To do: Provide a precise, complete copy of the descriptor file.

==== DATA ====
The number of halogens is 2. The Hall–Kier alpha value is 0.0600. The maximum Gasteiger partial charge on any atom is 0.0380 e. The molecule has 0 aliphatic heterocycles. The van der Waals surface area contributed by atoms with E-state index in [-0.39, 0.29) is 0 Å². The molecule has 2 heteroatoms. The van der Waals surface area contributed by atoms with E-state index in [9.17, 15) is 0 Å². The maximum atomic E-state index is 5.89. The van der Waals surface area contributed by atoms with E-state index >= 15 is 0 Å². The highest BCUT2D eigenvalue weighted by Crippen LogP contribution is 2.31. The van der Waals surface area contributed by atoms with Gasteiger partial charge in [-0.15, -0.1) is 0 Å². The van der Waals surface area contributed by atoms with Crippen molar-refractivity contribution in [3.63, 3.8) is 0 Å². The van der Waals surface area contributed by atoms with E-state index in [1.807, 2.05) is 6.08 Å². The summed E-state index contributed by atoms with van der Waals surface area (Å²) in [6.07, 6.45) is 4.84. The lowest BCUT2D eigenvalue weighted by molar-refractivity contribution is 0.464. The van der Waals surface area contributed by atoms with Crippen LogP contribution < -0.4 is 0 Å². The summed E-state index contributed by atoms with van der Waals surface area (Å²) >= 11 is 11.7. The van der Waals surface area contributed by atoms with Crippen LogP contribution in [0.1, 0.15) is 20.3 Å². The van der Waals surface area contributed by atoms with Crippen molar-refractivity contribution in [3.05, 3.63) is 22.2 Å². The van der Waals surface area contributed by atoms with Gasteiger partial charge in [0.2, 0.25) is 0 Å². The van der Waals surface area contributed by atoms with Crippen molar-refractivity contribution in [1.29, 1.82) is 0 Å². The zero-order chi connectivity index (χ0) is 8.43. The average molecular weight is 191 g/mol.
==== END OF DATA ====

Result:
The number of halogens is 2. The Hall–Kier alpha value is 0.0600. The maximum Gasteiger partial charge on any atom is 0.0380 e. The molecule has 0 aliphatic heterocycles. The van der Waals surface area contributed by atoms with E-state index in [-0.39, 0.29) is 0 Å². The molecule has 2 heteroatoms. The van der Waals surface area contributed by atoms with E-state index in [9.17, 15) is 0 Å². The maximum atomic E-state index is 5.89. The van der Waals surface area contributed by atoms with E-state index >= 15 is 0 Å². The highest BCUT2D eigenvalue weighted by Crippen LogP contribution is 2.31. The van der Waals surface area contributed by atoms with Gasteiger partial charge in [-0.15, -0.1) is 0 Å². The van der Waals surface area contributed by atoms with Crippen molar-refractivity contribution in [3.63, 3.8) is 0 Å². The van der Waals surface area contributed by atoms with E-state index in [1.807, 2.05) is 6.08 Å². The summed E-state index contributed by atoms with van der Waals surface area (Å²) in [6.07, 6.45) is 4.84. The lowest BCUT2D eigenvalue weighted by molar-refractivity contribution is 0.464. The van der Waals surface area contributed by atoms with Crippen LogP contribution < -0.4 is 0 Å². The summed E-state index contributed by atoms with van der Waals surface area (Å²) >= 11 is 11.7. The van der Waals surface area contributed by atoms with Crippen LogP contribution in [0.1, 0.15) is 20.3 Å². The van der Waals surface area contributed by atoms with Crippen molar-refractivity contribution in [3.05, 3.63) is 22.2 Å². The van der Waals surface area contributed by atoms with Gasteiger partial charge in [0.2, 0.25) is 0 Å². The van der Waals surface area contributed by atoms with Crippen molar-refractivity contribution in [1.29, 1.82) is 0 Å². The zero-order chi connectivity index (χ0) is 8.43. The average molecular weight is 191 g/mol.